The recruitment ecosystem is constantly shifting shapes and dynamics, and ameliorating in new and different ways. Technology is driving much of this. The simple days of agencies, internal and advertising platforms (be they print or digital) have changed. Consolidation and collaboration is now happening on an almost weekly basis. Recruit Holdings can buy Indeed and Glassdoor, and have a significant foothold in the way people search for jobs. Although the search more often than not starts on Google.
How are we responding to jobseeker behaviour? Research I have recently been involved with from 14,000 European jobseekers showed 63% saying that online reviews are influential when deciding to apply for a job, 55% that the main thing they want to know about a company when applying is how it treats its staff, and 24% dropping out of an interview process after the first interview because they saw negative online reviews.
External reviews are now an integral part of the job hunt. So is automation. And after years of debate about whether recruiters should think and act like marketers, or be a part of marketing, how do we now connect and engage with potential candidates? How do we find, develop and retain the people we need? Will technology replace people in the recruitment process? And is it conceivable that data will replace people as an organisation’s ‘greatest asset’?
I’m looking forward to finding out more on June 20th when I’ll be co-chairing the first Talent Tipping Point Conference.
Across 8 hours internal talent teams, recruitment agencies, HR, tech suppliers and RPOs will come together from all corners of the Talent Acquisition and Recruitment community, to talk and debate about the impact of technology on talent acquisition. How are we responding, how are we collaborating and how can technology help us to create better talent outcomes for businesses, workers and jobseekers. Opening keynote is from Lord Chris Holmes and during the day we’ll have views and insight from many industry leaders including Robert Walters, Fleur Bothwick, Kelly Griffith, Kevin Blair, Adrian Thomas and Janine Chidlow.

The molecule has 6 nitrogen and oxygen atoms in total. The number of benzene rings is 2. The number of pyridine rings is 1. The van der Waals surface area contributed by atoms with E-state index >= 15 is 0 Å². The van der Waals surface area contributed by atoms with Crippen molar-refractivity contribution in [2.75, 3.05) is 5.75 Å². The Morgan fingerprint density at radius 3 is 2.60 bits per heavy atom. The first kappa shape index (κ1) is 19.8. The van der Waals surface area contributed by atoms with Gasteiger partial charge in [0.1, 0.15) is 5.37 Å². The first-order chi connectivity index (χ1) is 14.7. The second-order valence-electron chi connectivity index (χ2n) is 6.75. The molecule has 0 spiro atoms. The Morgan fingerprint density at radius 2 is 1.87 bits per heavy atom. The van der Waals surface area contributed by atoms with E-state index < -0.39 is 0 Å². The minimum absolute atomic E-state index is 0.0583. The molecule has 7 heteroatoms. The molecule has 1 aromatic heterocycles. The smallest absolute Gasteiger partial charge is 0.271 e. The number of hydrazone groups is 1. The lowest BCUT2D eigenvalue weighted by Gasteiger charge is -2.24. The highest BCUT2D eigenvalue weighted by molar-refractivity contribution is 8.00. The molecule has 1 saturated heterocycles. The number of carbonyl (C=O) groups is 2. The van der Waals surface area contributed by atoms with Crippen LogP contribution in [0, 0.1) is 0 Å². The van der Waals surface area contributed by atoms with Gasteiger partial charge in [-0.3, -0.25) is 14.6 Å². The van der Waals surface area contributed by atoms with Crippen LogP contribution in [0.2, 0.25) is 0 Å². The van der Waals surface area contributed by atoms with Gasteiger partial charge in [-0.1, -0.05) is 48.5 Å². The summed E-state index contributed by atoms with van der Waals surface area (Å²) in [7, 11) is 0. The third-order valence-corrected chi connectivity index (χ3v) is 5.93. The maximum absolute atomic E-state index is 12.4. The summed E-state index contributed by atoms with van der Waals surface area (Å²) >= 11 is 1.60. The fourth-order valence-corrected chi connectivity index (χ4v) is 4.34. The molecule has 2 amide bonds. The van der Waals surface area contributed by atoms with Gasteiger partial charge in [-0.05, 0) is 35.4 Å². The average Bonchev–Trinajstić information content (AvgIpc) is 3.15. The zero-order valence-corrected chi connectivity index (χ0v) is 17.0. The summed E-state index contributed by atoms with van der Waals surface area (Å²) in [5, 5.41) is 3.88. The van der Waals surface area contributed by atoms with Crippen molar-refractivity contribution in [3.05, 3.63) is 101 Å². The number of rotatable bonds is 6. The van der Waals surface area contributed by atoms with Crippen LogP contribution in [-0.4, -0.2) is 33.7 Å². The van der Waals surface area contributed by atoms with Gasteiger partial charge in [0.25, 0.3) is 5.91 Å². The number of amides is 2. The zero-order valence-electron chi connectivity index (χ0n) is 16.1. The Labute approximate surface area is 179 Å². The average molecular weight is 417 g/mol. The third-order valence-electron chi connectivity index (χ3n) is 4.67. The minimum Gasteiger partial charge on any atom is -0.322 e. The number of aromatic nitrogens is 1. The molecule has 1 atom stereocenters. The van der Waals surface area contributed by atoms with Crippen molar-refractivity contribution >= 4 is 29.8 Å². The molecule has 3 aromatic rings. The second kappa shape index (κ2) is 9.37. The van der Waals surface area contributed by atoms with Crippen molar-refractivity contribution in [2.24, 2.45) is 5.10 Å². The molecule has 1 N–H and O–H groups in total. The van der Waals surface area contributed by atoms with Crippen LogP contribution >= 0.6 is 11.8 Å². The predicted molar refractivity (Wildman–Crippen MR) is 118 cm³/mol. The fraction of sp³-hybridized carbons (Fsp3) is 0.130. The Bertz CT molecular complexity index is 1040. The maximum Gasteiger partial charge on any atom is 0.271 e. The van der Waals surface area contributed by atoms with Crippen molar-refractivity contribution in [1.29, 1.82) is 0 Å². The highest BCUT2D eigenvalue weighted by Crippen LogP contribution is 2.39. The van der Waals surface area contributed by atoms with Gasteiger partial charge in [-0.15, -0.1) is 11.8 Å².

As part of the event preparation, research was conducted across a large range of employers, recruitment agencies, RPOs and hr/recruitment tech companies to gain an overall feel for how they felt about technology, employment models, diversity and whether the future was in collaboration. There were some interesting findings:
- 44% of in-house recruiters think that technology will become more important than people in recruitment within the next 5 years; for agency recruiters and RPO the figure is 27%
- Half of all recruiters do not see permanent employment as the default option for workers in future
- 53% believe technology to be more effective than humans in the unbiased assessment of candidate’s, although only 7% think it more effective for determining culture fit
- Almost 40% don’t believe that their current recruitment (whether direct, though agency or RPO) is as effective as it should be, with over two thirds believing that recruitment suppliers (tech vendors, agency, RPO) need to be better at collaborating
The pace of digitisation in recruitment is quite varied, governed by size, needs, budget and management capability. Yet cognitive solutions and AI are now being used all the way through the hiring process. With technology becoming increasingly integral to how we live, and the way we consume and do business, its impact on the way we attract, hire, develop and retain our people can’t be denied.
Want to join me at Talent Tipping Point? Recruitment International UK has a limited number of half-price tickets remaining for the event. Simply enter the code RITP when you register to save £250 on the regular price. Order yours today – https://lnkd.in/eUdSjNG